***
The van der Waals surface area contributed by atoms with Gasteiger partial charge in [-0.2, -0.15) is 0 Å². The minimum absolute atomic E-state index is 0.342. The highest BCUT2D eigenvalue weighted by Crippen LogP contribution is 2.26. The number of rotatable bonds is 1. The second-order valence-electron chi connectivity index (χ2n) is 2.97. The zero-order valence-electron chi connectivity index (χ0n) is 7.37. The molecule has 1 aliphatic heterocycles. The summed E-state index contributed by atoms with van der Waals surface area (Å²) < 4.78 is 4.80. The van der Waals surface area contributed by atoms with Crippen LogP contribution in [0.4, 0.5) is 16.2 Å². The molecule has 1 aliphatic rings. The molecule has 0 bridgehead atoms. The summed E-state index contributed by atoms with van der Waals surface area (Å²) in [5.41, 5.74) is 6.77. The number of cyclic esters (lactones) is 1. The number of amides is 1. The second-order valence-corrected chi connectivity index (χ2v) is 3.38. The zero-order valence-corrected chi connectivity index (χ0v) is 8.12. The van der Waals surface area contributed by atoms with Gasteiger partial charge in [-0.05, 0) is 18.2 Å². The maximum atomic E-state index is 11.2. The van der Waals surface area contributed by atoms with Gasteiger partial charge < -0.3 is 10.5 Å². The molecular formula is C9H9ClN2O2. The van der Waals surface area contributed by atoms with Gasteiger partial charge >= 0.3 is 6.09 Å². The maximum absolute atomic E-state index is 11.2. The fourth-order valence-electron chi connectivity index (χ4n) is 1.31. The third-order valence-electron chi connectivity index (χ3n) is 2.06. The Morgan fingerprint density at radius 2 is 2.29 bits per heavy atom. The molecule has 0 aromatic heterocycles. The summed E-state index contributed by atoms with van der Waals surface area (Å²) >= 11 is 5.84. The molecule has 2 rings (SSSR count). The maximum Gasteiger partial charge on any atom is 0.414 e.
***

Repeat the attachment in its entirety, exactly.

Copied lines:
The van der Waals surface area contributed by atoms with Gasteiger partial charge in [-0.2, -0.15) is 0 Å². The minimum absolute atomic E-state index is 0.342. The highest BCUT2D eigenvalue weighted by Crippen LogP contribution is 2.26. The number of rotatable bonds is 1. The second-order valence-electron chi connectivity index (χ2n) is 2.97. The zero-order valence-electron chi connectivity index (χ0n) is 7.37. The molecule has 1 aliphatic heterocycles. The summed E-state index contributed by atoms with van der Waals surface area (Å²) < 4.78 is 4.80. The van der Waals surface area contributed by atoms with Crippen LogP contribution in [0.4, 0.5) is 16.2 Å². The molecule has 1 aliphatic rings. The molecule has 0 bridgehead atoms. The summed E-state index contributed by atoms with van der Waals surface area (Å²) in [5.41, 5.74) is 6.77. The number of cyclic esters (lactones) is 1. The number of amides is 1. The second-order valence-corrected chi connectivity index (χ2v) is 3.38. The zero-order valence-corrected chi connectivity index (χ0v) is 8.12. The van der Waals surface area contributed by atoms with Gasteiger partial charge in [-0.05, 0) is 18.2 Å². The maximum atomic E-state index is 11.2. The van der Waals surface area contributed by atoms with Gasteiger partial charge < -0.3 is 10.5 Å². The molecular formula is C9H9ClN2O2. The van der Waals surface area contributed by atoms with Gasteiger partial charge >= 0.3 is 6.09 Å². The maximum absolute atomic E-state index is 11.2. The fourth-order valence-electron chi connectivity index (χ4n) is 1.31. The third-order valence-electron chi connectivity index (χ3n) is 2.06. The Morgan fingerprint density at radius 2 is 2.29 bits per heavy atom. The molecule has 0 aromatic heterocycles. The summed E-state index contributed by atoms with van der Waals surface area (Å²) >= 11 is 5.84. The molecule has 2 rings (SSSR count). The maximum Gasteiger partial charge on any atom is 0.414 e.